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  1. #1
    Morgan ~ MOD54's Avatar
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    What do I need to Process B&W Film.

    I made this a while ago, but might be useful to anyone wanting to get back into processing film. The basic kit needed.


  2. #2
    cliveh's Avatar
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    Morgan, great film, but can I suggest a different method on a few things you mention. First of all never ever use a squeegee (ever). Also you don't need a bottle opener or cassette opener, because if you listen and feel when you rewind the film, you can stop to leave a bit of film out of the cassette. You can then cut the leader to load about 6" of film that you wasted when loading the camera and load this on the spiral in daylight. Also colour coding the chemicals helps in identification.

    “The contemplation of things as they are, without error or confusion, without substitution or imposture, is in itself a nobler thing than a whole harvest of invention”

    Francis Bacon

  3. #3
    pstake's Avatar
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    Had a friend asking me just today how she could get set up to process film at home. And here's this video.

    Thanks, Morgan — i've just emailed her a link to your video.

    Everybody finds his/her way but this is an excellent starter.

  4. #4

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    Quote Originally Posted by cliveh View Post
    Morgan, great film, but can I suggest a different method on a few things you mention. First of all never ever use a squeegee (ever). Also you don't need a bottle opener or cassette opener, because if you listen and feel when you rewind the film, you can stop to leave a bit of film out of the cassette. You can then cut the leader to load about 6" of film that you wasted when loading the camera and load this on the spiral in daylight. Also colour coding the chemicals helps in identification.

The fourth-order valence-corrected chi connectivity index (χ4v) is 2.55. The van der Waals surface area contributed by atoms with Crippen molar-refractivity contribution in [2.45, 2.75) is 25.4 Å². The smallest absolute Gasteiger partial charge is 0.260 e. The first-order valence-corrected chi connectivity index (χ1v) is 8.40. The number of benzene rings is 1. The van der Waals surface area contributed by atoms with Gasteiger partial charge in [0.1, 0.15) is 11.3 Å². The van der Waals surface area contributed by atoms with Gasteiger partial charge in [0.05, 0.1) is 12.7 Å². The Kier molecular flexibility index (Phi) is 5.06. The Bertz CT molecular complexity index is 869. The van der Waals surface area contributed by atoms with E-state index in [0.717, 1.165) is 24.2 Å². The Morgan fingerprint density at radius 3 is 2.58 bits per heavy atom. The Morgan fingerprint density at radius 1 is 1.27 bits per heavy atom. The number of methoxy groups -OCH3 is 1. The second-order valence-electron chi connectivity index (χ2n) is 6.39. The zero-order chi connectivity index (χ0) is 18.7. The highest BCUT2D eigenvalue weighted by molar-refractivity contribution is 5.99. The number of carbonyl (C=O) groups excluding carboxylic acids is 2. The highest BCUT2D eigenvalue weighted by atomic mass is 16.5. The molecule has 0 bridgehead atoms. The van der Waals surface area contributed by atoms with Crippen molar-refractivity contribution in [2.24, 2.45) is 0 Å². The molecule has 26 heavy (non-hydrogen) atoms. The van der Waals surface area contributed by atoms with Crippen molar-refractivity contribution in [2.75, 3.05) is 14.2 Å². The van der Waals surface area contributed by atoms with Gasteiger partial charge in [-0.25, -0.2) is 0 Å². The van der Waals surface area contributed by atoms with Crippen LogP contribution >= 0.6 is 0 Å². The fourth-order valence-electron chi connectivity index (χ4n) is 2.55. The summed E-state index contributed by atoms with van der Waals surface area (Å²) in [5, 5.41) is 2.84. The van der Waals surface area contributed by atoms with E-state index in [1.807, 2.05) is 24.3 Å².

Is there any particular reason to not use a squeegee? I've been using one as opposed to my 2 fingers method and so far it's much better and less smelly fingers on my hand.

  5. #5
    polyglot's Avatar
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    Oh geez, not the squeegee fight again!

    Look, most films now (anything from Kodak, Fuji or Ilford) are very well-hardened and can be squeegeed fearlessly unless there's grit present. Some of the other brands (Foma in particular) run a real risk of getting scratched by squeegeeing. Doesn't mean you can't do it, just means the risks are higher and you must be gentler.

    And whether a squeegee is beneficial or not to your film drying with/without spots, that all depends on your water hardness and how much photoflo you put in the final rinse. Some combinations work better with a squeegee, some work better without. Everyone of course thinks that what they do is best and that all other approaches are wrong.

    More getting-started-with-B&W instructions in my FAQ linked below...

  6. #6

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    I like the video.

    Jeff

  7. #7
    AgX
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    Quote Originally Posted by cliveh View Post
    Also you don't need a bottle opener or cassette opener, because if you listen and feel when you rewind the film, you can stop to leave a bit of film out of the cassette.
    This only applies on cameras without motorized film rewind.

  8. #8
    bobwysiwyg's Avatar
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    Quote Originally Posted by AgX View Post
    This only applies on cameras without motorized film rewind.
    Yup.
    WYSIWYG - At least that's my goal.

    Portfolio-http://apug.org/forums/portfolios.php?u=25518

  9. #9
    cliveh's Avatar
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    No it doesn't, because in that case you can use a leader extractor. Ref sqeegee, have seen to many films with tram lines down the whole length from grit on the rubber.

    “The contemplation of things as they are, without error or confusion, without substitution or imposture, is in itself a nobler thing than a whole harvest of invention”

    Francis Bacon

  10. #10
    MattKing's Avatar
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    Or for those that provide for the option, set the motorized rewind to leave the leader extended after rewind.

    Just be sure to carefully mark or segregate the exposed film, so you don't re-expose it by mistake
    Matt

    “Photography is a complex and fluid medium, and its many factors are not applied in simple sequence. Rather, the process may be likened to the art of the juggler in keeping many balls in the air at one time!”

    Ansel Adams, from the introduction to The Negative - The New Ansel Adams Photography Series / Book 2

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